Eighteenth-century Gothic fiction actually
begins with architecture, with Horace Walpole's
transformation of Strawberry Hill, his famous
Gothic creation on the Thames, into the famous
haunted castle of his The Castle of Otranto (1764).
Every Gothic tale thereafter, regardless
of the specific setting, lavishes attention
on the architectural details of halls, chambers,
closets, cabinets, stairways, secret passages,
and dungeons — the experiences of terror
are inseparable from the floors, walls, ceilings,
doors, windows, and screens enclosing them.
Here, from Walpole's 1784 Description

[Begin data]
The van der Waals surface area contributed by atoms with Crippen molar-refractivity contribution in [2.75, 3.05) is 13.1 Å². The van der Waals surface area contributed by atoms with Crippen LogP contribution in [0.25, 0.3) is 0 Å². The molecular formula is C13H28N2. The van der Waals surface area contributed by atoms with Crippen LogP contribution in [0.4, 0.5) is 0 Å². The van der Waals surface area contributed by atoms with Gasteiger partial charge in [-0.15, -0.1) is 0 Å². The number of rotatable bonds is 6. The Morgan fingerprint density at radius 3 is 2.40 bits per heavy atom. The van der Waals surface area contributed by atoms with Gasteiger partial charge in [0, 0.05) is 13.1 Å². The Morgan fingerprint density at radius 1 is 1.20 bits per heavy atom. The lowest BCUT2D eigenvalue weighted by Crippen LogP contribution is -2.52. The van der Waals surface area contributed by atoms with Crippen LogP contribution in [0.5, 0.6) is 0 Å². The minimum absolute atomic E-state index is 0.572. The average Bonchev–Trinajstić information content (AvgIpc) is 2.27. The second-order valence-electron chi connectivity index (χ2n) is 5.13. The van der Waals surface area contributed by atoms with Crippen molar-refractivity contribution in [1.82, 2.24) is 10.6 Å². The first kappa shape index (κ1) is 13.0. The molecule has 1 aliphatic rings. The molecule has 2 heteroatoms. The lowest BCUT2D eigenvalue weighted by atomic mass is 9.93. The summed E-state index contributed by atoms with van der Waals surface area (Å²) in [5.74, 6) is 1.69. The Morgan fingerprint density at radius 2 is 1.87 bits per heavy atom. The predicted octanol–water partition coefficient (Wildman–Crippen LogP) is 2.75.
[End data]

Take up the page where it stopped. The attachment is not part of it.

of the Villa of Mr. Horace Walpole, Youngest
Son of Sir Robert Walpole Earl of Orford,
at Strawberry-Hill near Twickenham, Middlesex,
with an Inventory of the Furniture, Pictures,
Curiosities, &c., are five engraved
illustrations showing (top row, left) the
north front of the building; (right) the
main entrance; (middle row, left) a staircase;
(right) the library; and (bottom row) a small
room called a cabinet.